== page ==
India Opens Access to Benchmark Sovereign Bonds in Index Bid
(Bloomberg) -- India opened up a wide swath of its sovereign bond market to overseas investors, taking its biggest step yet to secure access to global indexes as the government embarks on a record borrowing plan. Bonds rallied.
Global funds will be able to buy new five-, 10- and 30-year bonds from April 1, the Reserve Bank of India said in a statement late Monday. It scrapped caps on some issued debt including the benchmark and said tenors may be changed or added.
The rule change comes as Prime Minister Narendra Modi faces his biggest challenge yet after locking down the country for three weeks to contain a worsening coronavirus outbreak. Already under pressure from a slowing economy, Modi’s government needs inflows to fund a $22.6 billion stimulus package.
“It’s certainly a right step moving forward to further open up the local market,” said Arthur Lau, head of Asia excluding Japan fixed income at PineBridge Investments Asia Ltd. “Whether the breadth of the move is sufficient will depend on the frequency and magnitude of the issuance.”
Foreigners hold just 2.6% of the 60 trillion rupees ($794 billion) of sovereign bonds issued by India, and the government had set a 6% limit on overseas ownership. They also own under 2% of the outstanding benchmark 10-year debt.
Gains were seen in the securities selected by the central bank for full foreign investments. The benchmark 6.45% bond due in 2029 fell eight basis points to 6.13%, while the 7.32% note due in 2024 was down eight basis points at 5.59%.
The greater access comes just as global funds are selling emerging-market assets to hoard dollars amid fears of a global recession. They’ve sold $9.1 billion of rupee-denominated debt this quarter, the most in Asia, and the outflows helped send the currency to a record low.
“It makes sense at a time when the government is trying to fund fiscal spending,” said Frances Cheung, head of Asia macro strategy at Westpac Banking Corp. “Current offshore-onshore rate differentials don’t suggest there is a lot of pent-up demand.”
|Five existing bonds immediately eligible for FAR purchase April 1:|
Inclusion in the Bloomberg Barclays Global Aggregate Index may translate into potential inflows of $6-$7 billion, according to HSBC Holdings Plc. A place in the JP Morgan GBI EM Index at a later date can potentially attract $12-$16 billion, the report said.
Under existing rules, foreigners can account for a maximum 30% of the outstanding amount of any sovereign security, and the combined upper limit will remain at 3.6 trillion rupees until new limits are given, the RBI said. It didn’t specify whether the bonds falling under the new rules will still be part of the overall cap.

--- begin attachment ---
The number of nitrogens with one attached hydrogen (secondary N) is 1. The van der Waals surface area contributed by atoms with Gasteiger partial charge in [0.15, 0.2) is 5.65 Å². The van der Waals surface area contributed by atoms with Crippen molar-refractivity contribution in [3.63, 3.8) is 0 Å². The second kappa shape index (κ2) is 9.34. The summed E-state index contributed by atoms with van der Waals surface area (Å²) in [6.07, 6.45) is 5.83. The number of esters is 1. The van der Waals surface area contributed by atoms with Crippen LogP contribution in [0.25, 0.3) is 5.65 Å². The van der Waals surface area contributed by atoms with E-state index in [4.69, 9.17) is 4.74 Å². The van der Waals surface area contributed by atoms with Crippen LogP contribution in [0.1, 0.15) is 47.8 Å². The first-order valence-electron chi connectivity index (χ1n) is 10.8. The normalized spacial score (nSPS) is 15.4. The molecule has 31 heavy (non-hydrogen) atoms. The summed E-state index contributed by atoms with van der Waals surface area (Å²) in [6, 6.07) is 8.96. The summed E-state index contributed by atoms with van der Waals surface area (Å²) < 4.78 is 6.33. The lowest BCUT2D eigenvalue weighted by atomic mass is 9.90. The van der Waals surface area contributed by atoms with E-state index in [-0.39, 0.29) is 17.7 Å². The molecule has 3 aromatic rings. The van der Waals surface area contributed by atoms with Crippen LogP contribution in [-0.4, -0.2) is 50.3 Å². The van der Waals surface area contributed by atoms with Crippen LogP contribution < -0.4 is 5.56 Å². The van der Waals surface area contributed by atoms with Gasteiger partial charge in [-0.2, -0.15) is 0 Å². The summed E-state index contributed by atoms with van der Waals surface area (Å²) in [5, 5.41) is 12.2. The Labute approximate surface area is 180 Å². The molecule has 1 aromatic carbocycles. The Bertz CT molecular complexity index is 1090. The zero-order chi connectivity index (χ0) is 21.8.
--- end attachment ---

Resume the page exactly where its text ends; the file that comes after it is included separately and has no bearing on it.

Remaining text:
The overseas cap in corporate debt will now be 15% of what’s outstanding, the RBI said. The plan to provide wider access to Indian bonds was first announced in the budget unveiled on Feb. 1.
Opening up the debt market along with allowing domestic banks to trade in offshore currency markets will help deepen the hedging market for foreign investors, according to Standard Chartered Plc.
India will detail on Tuesday its borrowing plan for the first half of the fiscal year starting April 1. The government may slash or even cancel debt sales because of the virus outbreak, Reuters reported on Monday, citing finance ministry officials it didn’t identify. Authorities are also looking at selling these bonds to the RBI or to the state-owned Life Insurance Corp. of India, according to the report.
“Lower oil prices should be positive to India’s economy and this should help RBI and the government to have more room to support,” PineBridge’s Lau said. “That being said, the ongoing public health issue remains the major risk factor of how things will evolve especially after the lockdown.”
The yields on the benchmark 10-year bond fell to 5.98%, the lowest in more than a decade, on Friday after the RBI slashed the key rate by 75 basis points. It has since risen more than 20 basis points through Monday on concerns over new borrowings.
The idea of tapping the global debt market more aggressively was floated September when Modi was in New York. Bloomberg LP, the parent company of Bloomberg News and Bloomberg Barclays Indices, announced it would help Indian authorities navigate a course to inclusion in international bond benchmarks.
Investors who don’t have direct access to Indian debt can come via the International Central Securities Depositories, the central bank said.
“This is potentially the first milestone in the path toward global bond index inclusion,” said Mayank Prakash, fixed income fund manager at BNP Paribas Asset Management India. “Euro clearing shall be the next probable task.”
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